The goal of the school is to bring together theoretical physicists of all levels who want to learn both Mathematica and a selected advanced research topic on Theoretical Physics. The courses on Mathematica will be given focusing on examples borrowed from the topic selected for each edition.

Organization of the school:

Each day of the school is divided into four main components:

**Theory.** The day starts with a Theoretical Physics lecture by a world expert in the selected subject. This lecture sets the ground for the rest of the day and provides the participants with an overview of the subject, extremely important to motivate the other components of the school.

**Mathematica Course.** Next a lecture on Mathematica is given. The goal of these lectures is twofold: On the one hand to teach how to efficiently use Mathematica to tackle problems in theoretical physics; on the other hand to teach in some detail, and with the help of Mathematica, selected (advanced) topics related to the subject of the current edition.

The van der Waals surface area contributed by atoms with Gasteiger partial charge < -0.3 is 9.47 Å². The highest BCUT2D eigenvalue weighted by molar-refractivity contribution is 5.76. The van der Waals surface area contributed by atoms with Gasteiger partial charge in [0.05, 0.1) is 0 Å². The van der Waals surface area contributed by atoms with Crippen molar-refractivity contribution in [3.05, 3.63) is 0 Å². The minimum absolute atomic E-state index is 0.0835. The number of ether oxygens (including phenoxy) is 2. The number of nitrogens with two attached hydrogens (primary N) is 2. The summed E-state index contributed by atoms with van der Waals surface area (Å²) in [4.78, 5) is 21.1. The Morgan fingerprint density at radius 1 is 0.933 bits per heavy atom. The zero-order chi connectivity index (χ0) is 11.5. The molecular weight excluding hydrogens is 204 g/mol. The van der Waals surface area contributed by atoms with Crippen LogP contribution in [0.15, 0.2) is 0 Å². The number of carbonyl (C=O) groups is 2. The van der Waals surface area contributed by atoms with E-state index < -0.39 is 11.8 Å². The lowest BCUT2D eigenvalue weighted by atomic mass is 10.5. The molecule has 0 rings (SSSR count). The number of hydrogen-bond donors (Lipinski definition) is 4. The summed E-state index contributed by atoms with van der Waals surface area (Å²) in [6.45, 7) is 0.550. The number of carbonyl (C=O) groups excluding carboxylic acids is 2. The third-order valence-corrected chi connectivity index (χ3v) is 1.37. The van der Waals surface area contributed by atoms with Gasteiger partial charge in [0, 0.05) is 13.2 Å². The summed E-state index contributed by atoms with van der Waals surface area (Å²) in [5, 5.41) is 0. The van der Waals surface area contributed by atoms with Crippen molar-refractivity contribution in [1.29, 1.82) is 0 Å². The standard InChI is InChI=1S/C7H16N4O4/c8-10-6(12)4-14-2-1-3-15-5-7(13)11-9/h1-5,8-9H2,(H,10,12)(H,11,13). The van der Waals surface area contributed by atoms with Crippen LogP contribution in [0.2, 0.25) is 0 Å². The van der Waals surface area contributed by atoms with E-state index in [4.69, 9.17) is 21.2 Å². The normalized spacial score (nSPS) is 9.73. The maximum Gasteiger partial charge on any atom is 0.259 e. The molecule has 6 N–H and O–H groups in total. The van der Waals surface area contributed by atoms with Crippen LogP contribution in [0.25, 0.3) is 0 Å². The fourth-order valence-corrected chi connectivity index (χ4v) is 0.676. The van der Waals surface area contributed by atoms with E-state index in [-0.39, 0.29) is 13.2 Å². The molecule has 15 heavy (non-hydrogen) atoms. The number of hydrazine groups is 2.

**Problem Solving. **Most of the afternoon is devoted to problem solving, the most important component of the school. Each participant is given a set of at least three problems of ranked difficulty (Easy, Medium and Hard) and is invited to pick (at least) one and try to solve it during the afternoon. This hands on approach to the subject is fundamental not only to learn Mathematica but also to efficiently absorb the physics topic presented during the morning. Monitors will walk around providing help both in physics and in Mathematica.

**Participants’ talks.** Since many of the participants are already proficient users of Mathematica there is also some space for some presentations by selected participants who volunteer to explain a particular usage of Mathematica encountered in their research activity.